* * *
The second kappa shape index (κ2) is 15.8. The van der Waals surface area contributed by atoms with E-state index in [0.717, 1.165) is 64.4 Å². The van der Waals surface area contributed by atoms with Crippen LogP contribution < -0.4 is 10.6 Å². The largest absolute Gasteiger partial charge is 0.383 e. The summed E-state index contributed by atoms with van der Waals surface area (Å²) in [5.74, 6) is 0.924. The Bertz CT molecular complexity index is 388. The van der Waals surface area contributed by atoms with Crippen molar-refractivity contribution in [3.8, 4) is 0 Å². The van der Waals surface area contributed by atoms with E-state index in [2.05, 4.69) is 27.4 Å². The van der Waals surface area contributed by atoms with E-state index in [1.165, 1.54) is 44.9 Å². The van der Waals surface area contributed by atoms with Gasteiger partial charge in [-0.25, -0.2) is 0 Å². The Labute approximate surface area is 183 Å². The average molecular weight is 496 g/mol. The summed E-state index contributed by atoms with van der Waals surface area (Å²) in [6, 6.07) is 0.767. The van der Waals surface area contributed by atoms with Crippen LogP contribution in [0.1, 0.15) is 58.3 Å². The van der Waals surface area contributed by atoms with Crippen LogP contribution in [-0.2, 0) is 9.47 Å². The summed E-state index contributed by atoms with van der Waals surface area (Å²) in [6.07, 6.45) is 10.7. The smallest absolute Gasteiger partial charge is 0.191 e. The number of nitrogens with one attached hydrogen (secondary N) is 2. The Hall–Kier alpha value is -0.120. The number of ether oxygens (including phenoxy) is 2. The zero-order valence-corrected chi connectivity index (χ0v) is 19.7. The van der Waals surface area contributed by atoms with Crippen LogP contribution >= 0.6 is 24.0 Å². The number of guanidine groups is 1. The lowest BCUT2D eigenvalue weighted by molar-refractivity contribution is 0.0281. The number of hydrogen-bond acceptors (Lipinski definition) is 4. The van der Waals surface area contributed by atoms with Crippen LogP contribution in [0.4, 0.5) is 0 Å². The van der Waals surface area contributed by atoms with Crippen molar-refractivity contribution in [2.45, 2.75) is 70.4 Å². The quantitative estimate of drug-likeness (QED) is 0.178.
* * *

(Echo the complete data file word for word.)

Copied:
The second kappa shape index (κ2) is 15.8. The van der Waals surface area contributed by atoms with E-state index in [0.717, 1.165) is 64.4 Å². The van der Waals surface area contributed by atoms with Crippen LogP contribution < -0.4 is 10.6 Å². The largest absolute Gasteiger partial charge is 0.383 e. The summed E-state index contributed by atoms with van der Waals surface area (Å²) in [5.74, 6) is 0.924. The Bertz CT molecular complexity index is 388. The van der Waals surface area contributed by atoms with Crippen molar-refractivity contribution in [3.8, 4) is 0 Å². The van der Waals surface area contributed by atoms with E-state index in [2.05, 4.69) is 27.4 Å². The van der Waals surface area contributed by atoms with E-state index in [1.165, 1.54) is 44.9 Å². The van der Waals surface area contributed by atoms with Gasteiger partial charge in [-0.25, -0.2) is 0 Å². The Labute approximate surface area is 183 Å². The average molecular weight is 496 g/mol. The summed E-state index contributed by atoms with van der Waals surface area (Å²) in [6, 6.07) is 0.767. The van der Waals surface area contributed by atoms with Crippen LogP contribution in [0.1, 0.15) is 58.3 Å². The van der Waals surface area contributed by atoms with Crippen LogP contribution in [-0.2, 0) is 9.47 Å². The summed E-state index contributed by atoms with van der Waals surface area (Å²) in [6.07, 6.45) is 10.7. The smallest absolute Gasteiger partial charge is 0.191 e. The number of nitrogens with one attached hydrogen (secondary N) is 2. The Hall–Kier alpha value is -0.120. The number of ether oxygens (including phenoxy) is 2. The zero-order valence-corrected chi connectivity index (χ0v) is 19.7. The van der Waals surface area contributed by atoms with Crippen LogP contribution >= 0.6 is 24.0 Å². The number of guanidine groups is 1. The lowest BCUT2D eigenvalue weighted by molar-refractivity contribution is 0.0281. The number of hydrogen-bond acceptors (Lipinski definition) is 4. The van der Waals surface area contributed by atoms with Crippen LogP contribution in [0.4, 0.5) is 0 Å². The van der Waals surface area contributed by atoms with Crippen molar-refractivity contribution in [2.45, 2.75) is 70.4 Å². The quantitative estimate of drug-likeness (QED) is 0.178.